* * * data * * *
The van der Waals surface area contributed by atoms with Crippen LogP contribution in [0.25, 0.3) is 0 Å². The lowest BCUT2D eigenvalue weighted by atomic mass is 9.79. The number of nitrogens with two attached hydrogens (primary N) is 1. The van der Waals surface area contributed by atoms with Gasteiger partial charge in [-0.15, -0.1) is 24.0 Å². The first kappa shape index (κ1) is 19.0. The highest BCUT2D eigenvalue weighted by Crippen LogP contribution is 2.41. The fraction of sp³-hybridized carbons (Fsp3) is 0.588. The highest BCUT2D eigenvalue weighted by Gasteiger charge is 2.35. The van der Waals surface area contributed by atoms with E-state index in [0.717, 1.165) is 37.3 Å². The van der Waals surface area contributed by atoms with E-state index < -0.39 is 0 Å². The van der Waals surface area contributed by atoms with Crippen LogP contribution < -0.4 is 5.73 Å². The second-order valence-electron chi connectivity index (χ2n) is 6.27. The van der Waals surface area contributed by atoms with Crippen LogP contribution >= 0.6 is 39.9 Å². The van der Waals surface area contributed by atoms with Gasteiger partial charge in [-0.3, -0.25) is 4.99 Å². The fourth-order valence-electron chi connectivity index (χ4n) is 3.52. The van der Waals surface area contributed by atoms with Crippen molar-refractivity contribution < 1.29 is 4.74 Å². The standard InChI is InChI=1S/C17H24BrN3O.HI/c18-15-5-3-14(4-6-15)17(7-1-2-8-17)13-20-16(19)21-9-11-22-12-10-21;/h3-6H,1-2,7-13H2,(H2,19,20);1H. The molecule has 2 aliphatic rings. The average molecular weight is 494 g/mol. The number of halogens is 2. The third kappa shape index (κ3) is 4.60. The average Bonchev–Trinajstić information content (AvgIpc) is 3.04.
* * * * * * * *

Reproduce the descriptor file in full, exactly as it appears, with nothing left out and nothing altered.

The van der Waals surface area contributed by atoms with Crippen LogP contribution in [0.25, 0.3) is 0 Å². The lowest BCUT2D eigenvalue weighted by atomic mass is 9.79. The number of nitrogens with two attached hydrogens (primary N) is 1. The van der Waals surface area contributed by atoms with Gasteiger partial charge in [-0.15, -0.1) is 24.0 Å². The first kappa shape index (κ1) is 19.0. The highest BCUT2D eigenvalue weighted by Crippen LogP contribution is 2.41. The fraction of sp³-hybridized carbons (Fsp3) is 0.588. The highest BCUT2D eigenvalue weighted by Gasteiger charge is 2.35. The van der Waals surface area contributed by atoms with E-state index in [0.717, 1.165) is 37.3 Å². The van der Waals surface area contributed by atoms with E-state index < -0.39 is 0 Å². The van der Waals surface area contributed by atoms with Crippen LogP contribution < -0.4 is 5.73 Å². The second-order valence-electron chi connectivity index (χ2n) is 6.27. The van der Waals surface area contributed by atoms with Crippen LogP contribution >= 0.6 is 39.9 Å². The van der Waals surface area contributed by atoms with Gasteiger partial charge in [-0.3, -0.25) is 4.99 Å². The fourth-order valence-electron chi connectivity index (χ4n) is 3.52. The van der Waals surface area contributed by atoms with Crippen molar-refractivity contribution < 1.29 is 4.74 Å². The standard InChI is InChI=1S/C17H24BrN3O.HI/c18-15-5-3-14(4-6-15)17(7-1-2-8-17)13-20-16(19)21-9-11-22-12-10-21;/h3-6H,1-2,7-13H2,(H2,19,20);1H. The molecule has 2 aliphatic rings. The average molecular weight is 494 g/mol. The number of halogens is 2. The third kappa shape index (κ3) is 4.60. The average Bonchev–Trinajstić information content (AvgIpc) is 3.04.